States cut water use as Colorado River runs low. That’s actually good news.
For the first time in history, low water levels on the Colorado River have forced Arizona, Nevada, and Mexico to cut back the amount of water they use. It’s the latest example of climate change affecting daily life, but also an encouraging sign that people can handle a world with less: These orderly cutbacks are only happening because seven U.S. states and Mexico had agreed to abide by conservation rules when flows subside, rather than fight for the last drops.
“It is a new era of limits,” said Kevin Moran, who directs the Environmental Defense Fund’s Colorado River efforts.
The Colorado River is a vital source of water for the American West, sustaining some 40 million people and 5.5 million acres of farmland. And it’s been under enormous stress. Since 2000, the watershed has been, to put it mildly, dry. The region is suffering the worst 20-year drought in modern times.
A Bureau of Reclamation study of Colorado River levels, released Thursday, triggered the cutbacks. The Rocky Mountains finally turned white with heavy snow last winter, but despite a galloping spring runoff, drought persists and bathtub-ringed reservoirs in the Grand Canyon are low. In its study, the Bureau highlighted the unique circumstances: “This 20-year period is also one of the driest in the 1,200-year paleo record.”
Rising temperatures brought on by rising carbon emissions are partly to blame. “Approximately one‐third of the [Colorado River] flow loss is due to high temperatures now common in the basin, a result of human caused climate change,” wrote scientists Brad Udall and Jonathan Overpeck in a study published in 2017 that anticipated water will only become scarcer in the future.
But these water-use reductions are also an example of people binding themselves to rules to deal with scarce resources, rather than going to court, or war. The cutbacks come from an agreement hammered out by the Southwestern states and Mexico to impose limits on themselves.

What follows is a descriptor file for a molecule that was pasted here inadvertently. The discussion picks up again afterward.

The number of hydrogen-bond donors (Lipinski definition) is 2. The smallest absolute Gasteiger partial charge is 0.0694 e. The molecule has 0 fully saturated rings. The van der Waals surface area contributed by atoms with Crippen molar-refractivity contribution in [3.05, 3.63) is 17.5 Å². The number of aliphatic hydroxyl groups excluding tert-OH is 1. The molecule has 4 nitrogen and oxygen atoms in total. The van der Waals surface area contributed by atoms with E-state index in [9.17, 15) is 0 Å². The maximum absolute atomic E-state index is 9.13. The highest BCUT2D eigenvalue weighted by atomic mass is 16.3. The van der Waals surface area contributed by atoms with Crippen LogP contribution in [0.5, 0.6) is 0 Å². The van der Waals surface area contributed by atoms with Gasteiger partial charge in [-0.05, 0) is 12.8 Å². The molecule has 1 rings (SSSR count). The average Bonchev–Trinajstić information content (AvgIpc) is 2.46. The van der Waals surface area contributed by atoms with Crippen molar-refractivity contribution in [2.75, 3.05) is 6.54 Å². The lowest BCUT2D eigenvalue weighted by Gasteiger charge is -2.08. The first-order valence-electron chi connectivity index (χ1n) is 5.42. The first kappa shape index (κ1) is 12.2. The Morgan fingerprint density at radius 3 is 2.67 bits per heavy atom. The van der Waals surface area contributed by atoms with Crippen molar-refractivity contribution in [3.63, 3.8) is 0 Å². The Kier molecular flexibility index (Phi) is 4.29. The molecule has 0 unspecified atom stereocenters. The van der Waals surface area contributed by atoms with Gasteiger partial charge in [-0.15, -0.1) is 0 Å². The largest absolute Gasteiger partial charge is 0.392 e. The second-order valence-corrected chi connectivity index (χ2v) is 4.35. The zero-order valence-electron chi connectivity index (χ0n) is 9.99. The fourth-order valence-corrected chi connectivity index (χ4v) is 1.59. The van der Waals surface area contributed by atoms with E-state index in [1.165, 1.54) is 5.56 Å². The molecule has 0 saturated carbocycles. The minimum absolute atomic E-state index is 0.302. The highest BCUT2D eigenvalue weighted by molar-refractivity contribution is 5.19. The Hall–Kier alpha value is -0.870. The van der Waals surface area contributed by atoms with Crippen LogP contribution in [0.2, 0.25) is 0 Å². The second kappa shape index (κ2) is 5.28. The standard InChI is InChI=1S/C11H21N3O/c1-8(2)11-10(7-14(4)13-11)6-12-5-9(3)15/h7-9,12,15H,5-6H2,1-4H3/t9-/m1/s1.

“It’s not necessarily well known or talked about, but this collaboration between the states and Mexico is one of the most successful cross-border water management stories in the world,” Moran said.
Over the long course of history, the various parties have fought each other over water, but found that cooperation simply works better, Moran said. By working together, they’ve already managed to reduce the amount of water drawn for the last five years from the lower Colorado River Basin. In fact, they’ve cut back more in each of those years more than required by their agreement in 2020, said John Fleck, the director of the University of New Mexico Water Resources Program, who wrote the book Water is for Fighting Over, on the history of conflicts over the Colorado River.
“It puts the lie to the idea that water use is just going up and up and up: It’s been on a downward trend for a decade and a half at a time when population is increasing and agriculture is as productive as ever,” Fleck said. “We’re beyond the Malthusian math that suggests we’re going to run out of water and die.”
The region will need to go further to keep up with climate change and refill reservoirs, Fleck said. But the progress so far leaves him hopeful that people can resolve conflicts over scarce resources in this new era of limits.
“The key, I think, is for the water users to realize that you can have healthy, successful communities with declining water,” Fleck said. That opens up the space for collaboration, and allow them to get beyond the old myth that water is for fighting over.”